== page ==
Advanced Macroeconomics (In English)
ISA Seville Study Center
Area of Study
Economics, International Economics
Taught In English
Course Level Recommendations
ISA offers course level recommendations in an effort to facilitate the determination of course levels by credential evaluators.We advice each institution to have their own credentials evaluator make the final decision regrading course levels.
Recommended U.S. Semester Credits3
Recommended U.S. Quarter Units4
Hours & Credits
USF Course Code: ECS 4003
Prerequisite: none; taught in English.
Students: ISA students
Contact hours: 45
I. Course Objective:
The 20-21th Centuries can be described as a period of rapid and sometimes revolutionary developments in several areas of the social world, especially in the economic sphere, which can be traced back to the industrial revolution. Regarding the economic systems, it is possible to differentiate between the changes in ideas (theoretical) from the changes at the practical level (reality). This course will analyze the main economic systems, taking into consideration their historical background and theoretical underpinning, along with how they function in the real world and how they differ/interact with one another. Developing nations and the impact of BRICs countries in the world economy will be also researched.
II. Learning Outcomes:
• identify the characteristics of capitalism, planned socialism, and market socialism, along with associated theories and ideologies. Then use theories and concepts to analyze and understand current events
• assess the performance of the economic systems
• study and monitor leading examples of each system
• learn the major tasks associated with the transition from planned or market socialism to capitalism
• study the experience of transition, using real world case studies including Russia, China, and central Europe
• gain a better understanding of capitalism, our own system
• develop an informed opinion about economic crises, turmoil and bubbles to explain what went wrong and to present what could be done differently
• explain how countries develop and relate development theory to the diverse evolution of the so called “rising economies”
This course is designed to combine lectures with in-class group exercises and case discussion. Students will learn how to react to situations that multinational firms face in their international operations. On occasion, videos will be used to augment the lecture and stimulate class discussion.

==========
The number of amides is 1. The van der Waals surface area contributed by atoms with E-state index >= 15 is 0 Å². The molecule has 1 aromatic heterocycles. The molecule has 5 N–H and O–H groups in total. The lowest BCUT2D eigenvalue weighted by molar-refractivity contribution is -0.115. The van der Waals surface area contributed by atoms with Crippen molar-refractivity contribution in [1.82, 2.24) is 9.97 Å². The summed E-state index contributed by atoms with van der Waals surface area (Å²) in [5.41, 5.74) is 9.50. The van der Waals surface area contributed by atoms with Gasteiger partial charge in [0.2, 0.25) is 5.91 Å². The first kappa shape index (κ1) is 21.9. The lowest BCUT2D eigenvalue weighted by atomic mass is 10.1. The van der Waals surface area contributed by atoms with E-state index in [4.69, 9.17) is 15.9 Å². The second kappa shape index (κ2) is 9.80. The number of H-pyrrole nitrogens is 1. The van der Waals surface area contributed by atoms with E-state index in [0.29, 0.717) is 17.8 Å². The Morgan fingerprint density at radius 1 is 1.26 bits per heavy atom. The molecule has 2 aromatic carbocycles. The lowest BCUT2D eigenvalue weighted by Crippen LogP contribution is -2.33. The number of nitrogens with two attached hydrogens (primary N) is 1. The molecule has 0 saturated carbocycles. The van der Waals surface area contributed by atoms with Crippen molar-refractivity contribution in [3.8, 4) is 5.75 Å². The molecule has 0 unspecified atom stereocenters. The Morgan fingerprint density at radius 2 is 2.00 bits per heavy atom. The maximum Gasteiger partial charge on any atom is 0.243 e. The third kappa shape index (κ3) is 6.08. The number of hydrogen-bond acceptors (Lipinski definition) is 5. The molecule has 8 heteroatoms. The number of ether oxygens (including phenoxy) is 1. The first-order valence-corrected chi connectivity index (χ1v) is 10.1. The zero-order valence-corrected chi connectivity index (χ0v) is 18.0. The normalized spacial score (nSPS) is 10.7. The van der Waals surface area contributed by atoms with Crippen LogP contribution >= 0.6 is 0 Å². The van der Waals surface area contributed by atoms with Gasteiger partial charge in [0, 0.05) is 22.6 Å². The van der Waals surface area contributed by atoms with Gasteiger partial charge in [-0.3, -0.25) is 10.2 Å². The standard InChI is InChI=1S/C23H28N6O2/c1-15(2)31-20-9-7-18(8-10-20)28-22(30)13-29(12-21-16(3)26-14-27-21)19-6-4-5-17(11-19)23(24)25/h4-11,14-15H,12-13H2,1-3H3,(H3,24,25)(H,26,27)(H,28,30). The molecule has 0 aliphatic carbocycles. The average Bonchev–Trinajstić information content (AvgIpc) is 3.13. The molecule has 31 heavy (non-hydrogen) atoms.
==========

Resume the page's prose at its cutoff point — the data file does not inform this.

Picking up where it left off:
The means to attain these objectives include a thorough study of class notes, case analysis, and in-class small group discussions. Material for quizzes and examinations will be from lectures, cases, and group discussions.
III. Contents (order of content may be modified):
UNIT 1: UNDERSTANDING COMPARATIVE ECONOMICS
• Economics the business of life
• The economic problem: Scarcity and choice
• Opportunity cost
• Capital goods and consumer goods
• The production posibilities frontier
UNIT 2: ECONOMIC SYSTEMS AND THE ROLE OF GOVERNMENT
• Command economies
• Laissez faire economies: The free market
• Mixed systems: Markets and governments
UNIT 3: INTRODUCTION TO MACROECONOMICS
• Macroeconomics vs microeconomics
• Development of macroeconomics
• Objectives and instruments of macroeconomic policy
o Fiscal policy
o Monetary policy
o International trade policy
o Exchange rate policy
UNIT 4: ECONOMIC INDICATORS
• Interest rates
UNIT 5: ECONOMIC GROWTH, THE FINANCIAL SYSTEM AND BUSINESS CYCLES
• The financial system and the business cycle
• Long run economic growth
• Savings and investment
• The business cycle
UNIT 6: ALTERNATIVE VIEWS IN MACROECONOMICS
• Classical and Keynesian tradition
• New classical macroeconomics
o Rational expectations
• Supply side economics
• Behavioural economics
UNIT 7: COMMUNISM AND SOCIALISM
• Socialism vs capitalism
• Historical background
• Marx theory of value
• Marx theory of surplus
• Communist society
UNIT 8: BALANCE OF PAYMENTS
• Balance of payments accounting
• The J curve effect
• Balance of payments trends in major countries
UNIT 9: BASIS OF INTERNATIONAL TRADE
• Theory of absolute advantage
• Theory of competitive advantage
• Hecksher-Ohlin theory
• Imitation gap theory
• International product life cycle
• The Solow-Swan neoclassical growth model
UNIT 10: GOVERNANCE ISSUES IN AN INTEGRATING WORLD ECONOMY
• The international monetary fund
• The world bank
• The world trade organization
• The criticism of international institutions
UNIT 11: DEVELOPMENT AND INTERNATIONAL PRODUCTION
• Differential experiences of development
• Theories of development
o Dependency theory
o Modernization theory
• Changing approaches to development
IV. Course Material:
Required material: Principles of Macroeconomics, plus MyEconLab with Pearson e-text, Global Edition 11/E.
Every student will purchase a personal code for access to the online platform from where all the course management (e-text, assignments, reviews, activities, etc.) will take place.
The online learning platform is a mandatory tool to pass this course.
Text book, homework, assignment, tasks are in the platform.
The individual performance appraisal will be carried out through the work every student does in the platform.